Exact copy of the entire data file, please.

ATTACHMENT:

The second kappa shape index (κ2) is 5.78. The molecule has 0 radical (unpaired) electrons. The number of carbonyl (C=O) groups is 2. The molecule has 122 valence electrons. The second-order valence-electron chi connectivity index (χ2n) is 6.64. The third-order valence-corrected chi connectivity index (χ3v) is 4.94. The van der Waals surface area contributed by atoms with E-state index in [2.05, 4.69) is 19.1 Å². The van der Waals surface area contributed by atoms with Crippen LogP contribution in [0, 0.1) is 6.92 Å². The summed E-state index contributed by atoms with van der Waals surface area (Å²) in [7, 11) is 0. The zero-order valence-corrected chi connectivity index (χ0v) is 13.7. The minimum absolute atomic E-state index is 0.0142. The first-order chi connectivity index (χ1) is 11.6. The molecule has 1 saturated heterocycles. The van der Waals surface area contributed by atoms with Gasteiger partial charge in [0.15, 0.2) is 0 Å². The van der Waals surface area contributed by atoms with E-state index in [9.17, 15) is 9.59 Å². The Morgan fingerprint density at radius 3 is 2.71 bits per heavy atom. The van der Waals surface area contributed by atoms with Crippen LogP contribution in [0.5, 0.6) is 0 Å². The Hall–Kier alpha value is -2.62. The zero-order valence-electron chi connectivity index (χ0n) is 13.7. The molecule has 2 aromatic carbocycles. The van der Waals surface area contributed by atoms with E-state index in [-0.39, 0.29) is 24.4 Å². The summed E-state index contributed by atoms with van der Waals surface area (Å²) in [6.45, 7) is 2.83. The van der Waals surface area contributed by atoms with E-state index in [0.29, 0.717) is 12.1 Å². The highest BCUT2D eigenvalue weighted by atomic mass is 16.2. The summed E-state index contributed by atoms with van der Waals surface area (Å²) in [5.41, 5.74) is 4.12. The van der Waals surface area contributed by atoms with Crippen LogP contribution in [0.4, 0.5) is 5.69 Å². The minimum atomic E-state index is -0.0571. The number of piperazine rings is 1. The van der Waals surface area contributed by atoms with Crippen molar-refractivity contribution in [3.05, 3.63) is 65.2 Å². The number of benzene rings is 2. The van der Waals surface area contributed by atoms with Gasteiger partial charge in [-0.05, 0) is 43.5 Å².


The second kappa shape index (κ2) is 5.78. The molecule has 0 radical (unpaired) electrons. The number of carbonyl (C=O) groups is 2. The molecule has 122 valence electrons. The second-order valence-electron chi connectivity index (χ2n) is 6.64. The third-order valence-corrected chi connectivity index (χ3v) is 4.94. The van der Waals surface area contributed by atoms with E-state index in [2.05, 4.69) is 19.1 Å². The van der Waals surface area contributed by atoms with Crippen LogP contribution in [0, 0.1) is 6.92 Å². The summed E-state index contributed by atoms with van der Waals surface area (Å²) in [7, 11) is 0. The zero-order valence-corrected chi connectivity index (χ0v) is 13.7. The minimum absolute atomic E-state index is 0.0142. The first-order chi connectivity index (χ1) is 11.6. The molecule has 1 saturated heterocycles. The van der Waals surface area contributed by atoms with Gasteiger partial charge in [0.15, 0.2) is 0 Å². The van der Waals surface area contributed by atoms with E-state index in [9.17, 15) is 9.59 Å². The Morgan fingerprint density at radius 3 is 2.71 bits per heavy atom. The van der Waals surface area contributed by atoms with Crippen LogP contribution in [0.5, 0.6) is 0 Å². The Hall–Kier alpha value is -2.62. The zero-order valence-electron chi connectivity index (χ0n) is 13.7. The molecule has 2 aromatic carbocycles. The van der Waals surface area contributed by atoms with E-state index in [-0.39, 0.29) is 24.4 Å². The summed E-state index contributed by atoms with van der Waals surface area (Å²) in [6.45, 7) is 2.83. The van der Waals surface area contributed by atoms with E-state index in [0.29, 0.717) is 12.1 Å². The highest BCUT2D eigenvalue weighted by atomic mass is 16.2. The summed E-state index contributed by atoms with van der Waals surface area (Å²) in [5.41, 5.74) is 4.12. The van der Waals surface area contributed by atoms with Crippen LogP contribution in [0.4, 0.5) is 5.69 Å². The minimum atomic E-state index is -0.0571. The number of piperazine rings is 1. The van der Waals surface area contributed by atoms with Crippen molar-refractivity contribution in [3.05, 3.63) is 65.2 Å². The number of benzene rings is 2. The van der Waals surface area contributed by atoms with Gasteiger partial charge in [-0.05, 0) is 43.5 Å².